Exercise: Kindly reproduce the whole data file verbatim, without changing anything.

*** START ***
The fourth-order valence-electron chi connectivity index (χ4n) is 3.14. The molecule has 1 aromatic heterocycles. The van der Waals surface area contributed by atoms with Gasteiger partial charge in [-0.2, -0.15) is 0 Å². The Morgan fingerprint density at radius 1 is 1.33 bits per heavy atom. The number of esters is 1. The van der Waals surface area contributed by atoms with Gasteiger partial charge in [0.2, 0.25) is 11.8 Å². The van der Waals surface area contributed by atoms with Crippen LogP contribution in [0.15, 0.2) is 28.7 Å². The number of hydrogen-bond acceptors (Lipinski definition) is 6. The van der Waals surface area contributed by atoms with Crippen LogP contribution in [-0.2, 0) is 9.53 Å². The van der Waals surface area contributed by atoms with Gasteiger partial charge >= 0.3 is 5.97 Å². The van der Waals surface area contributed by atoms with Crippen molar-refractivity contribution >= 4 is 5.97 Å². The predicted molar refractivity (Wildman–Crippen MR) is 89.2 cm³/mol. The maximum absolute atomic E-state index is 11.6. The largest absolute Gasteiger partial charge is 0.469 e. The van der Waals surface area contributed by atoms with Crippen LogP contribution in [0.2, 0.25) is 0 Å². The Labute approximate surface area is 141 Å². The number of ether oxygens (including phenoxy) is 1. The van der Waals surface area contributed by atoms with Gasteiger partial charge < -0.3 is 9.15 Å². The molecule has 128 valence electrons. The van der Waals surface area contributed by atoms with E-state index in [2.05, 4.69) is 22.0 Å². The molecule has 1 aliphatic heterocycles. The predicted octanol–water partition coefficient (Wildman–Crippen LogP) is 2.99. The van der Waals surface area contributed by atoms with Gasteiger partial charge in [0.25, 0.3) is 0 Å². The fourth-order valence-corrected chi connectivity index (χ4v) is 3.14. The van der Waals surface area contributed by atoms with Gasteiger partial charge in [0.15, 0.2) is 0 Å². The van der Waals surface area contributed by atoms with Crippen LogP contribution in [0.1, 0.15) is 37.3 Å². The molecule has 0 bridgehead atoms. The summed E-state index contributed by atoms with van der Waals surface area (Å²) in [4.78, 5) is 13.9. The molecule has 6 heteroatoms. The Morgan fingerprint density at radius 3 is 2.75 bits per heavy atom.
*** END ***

The fourth-order valence-electron chi connectivity index (χ4n) is 3.14. The molecule has 1 aromatic heterocycles. The van der Waals surface area contributed by atoms with Gasteiger partial charge in [-0.2, -0.15) is 0 Å². The Morgan fingerprint density at radius 1 is 1.33 bits per heavy atom. The number of esters is 1. The van der Waals surface area contributed by atoms with Gasteiger partial charge in [0.2, 0.25) is 11.8 Å². The van der Waals surface area contributed by atoms with Crippen LogP contribution in [0.15, 0.2) is 28.7 Å². The number of hydrogen-bond acceptors (Lipinski definition) is 6. The van der Waals surface area contributed by atoms with Crippen LogP contribution in [-0.2, 0) is 9.53 Å². The van der Waals surface area contributed by atoms with Gasteiger partial charge >= 0.3 is 5.97 Å². The van der Waals surface area contributed by atoms with Crippen molar-refractivity contribution >= 4 is 5.97 Å². The predicted molar refractivity (Wildman–Crippen MR) is 89.2 cm³/mol. The maximum absolute atomic E-state index is 11.6. The largest absolute Gasteiger partial charge is 0.469 e. The van der Waals surface area contributed by atoms with Crippen LogP contribution in [0.2, 0.25) is 0 Å². The Labute approximate surface area is 141 Å². The number of ether oxygens (including phenoxy) is 1. The van der Waals surface area contributed by atoms with Gasteiger partial charge < -0.3 is 9.15 Å². The molecule has 128 valence electrons. The van der Waals surface area contributed by atoms with E-state index in [2.05, 4.69) is 22.0 Å². The molecule has 1 aliphatic heterocycles. The predicted octanol–water partition coefficient (Wildman–Crippen LogP) is 2.99. The van der Waals surface area contributed by atoms with Gasteiger partial charge in [0.25, 0.3) is 0 Å². The fourth-order valence-corrected chi connectivity index (χ4v) is 3.14. The van der Waals surface area contributed by atoms with Gasteiger partial charge in [0.15, 0.2) is 0 Å². The van der Waals surface area contributed by atoms with Crippen LogP contribution in [0.1, 0.15) is 37.3 Å². The molecule has 0 bridgehead atoms. The summed E-state index contributed by atoms with van der Waals surface area (Å²) in [4.78, 5) is 13.9. The molecule has 6 heteroatoms. The Morgan fingerprint density at radius 3 is 2.75 bits per heavy atom.